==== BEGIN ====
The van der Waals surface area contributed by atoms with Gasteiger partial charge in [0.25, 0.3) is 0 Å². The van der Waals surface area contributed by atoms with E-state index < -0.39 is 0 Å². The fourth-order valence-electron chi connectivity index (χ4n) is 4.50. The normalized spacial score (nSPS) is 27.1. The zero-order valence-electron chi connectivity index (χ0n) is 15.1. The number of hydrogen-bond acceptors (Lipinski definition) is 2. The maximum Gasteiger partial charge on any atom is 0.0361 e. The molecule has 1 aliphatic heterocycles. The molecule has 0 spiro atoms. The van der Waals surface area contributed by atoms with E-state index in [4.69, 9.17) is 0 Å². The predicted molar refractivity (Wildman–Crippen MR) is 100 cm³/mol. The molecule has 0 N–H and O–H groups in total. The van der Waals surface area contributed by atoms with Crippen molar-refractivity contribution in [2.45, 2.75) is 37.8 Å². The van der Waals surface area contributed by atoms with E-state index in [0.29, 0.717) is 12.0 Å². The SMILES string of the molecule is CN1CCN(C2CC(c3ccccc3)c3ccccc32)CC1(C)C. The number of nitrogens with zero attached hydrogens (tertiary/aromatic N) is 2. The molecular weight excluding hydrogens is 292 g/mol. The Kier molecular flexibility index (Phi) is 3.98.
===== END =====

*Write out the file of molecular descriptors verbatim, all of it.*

The van der Waals surface area contributed by atoms with Gasteiger partial charge in [0.25, 0.3) is 0 Å². The van der Waals surface area contributed by atoms with E-state index < -0.39 is 0 Å². The fourth-order valence-electron chi connectivity index (χ4n) is 4.50. The normalized spacial score (nSPS) is 27.1. The zero-order valence-electron chi connectivity index (χ0n) is 15.1. The number of hydrogen-bond acceptors (Lipinski definition) is 2. The maximum Gasteiger partial charge on any atom is 0.0361 e. The molecule has 1 aliphatic heterocycles. The molecule has 0 spiro atoms. The van der Waals surface area contributed by atoms with E-state index in [4.69, 9.17) is 0 Å². The predicted molar refractivity (Wildman–Crippen MR) is 100 cm³/mol. The molecule has 0 N–H and O–H groups in total. The van der Waals surface area contributed by atoms with Crippen molar-refractivity contribution in [2.45, 2.75) is 37.8 Å². The van der Waals surface area contributed by atoms with E-state index in [0.29, 0.717) is 12.0 Å². The SMILES string of the molecule is CN1CCN(C2CC(c3ccccc3)c3ccccc32)CC1(C)C. The number of nitrogens with zero attached hydrogens (tertiary/aromatic N) is 2. The molecular weight excluding hydrogens is 292 g/mol. The Kier molecular flexibility index (Phi) is 3.98.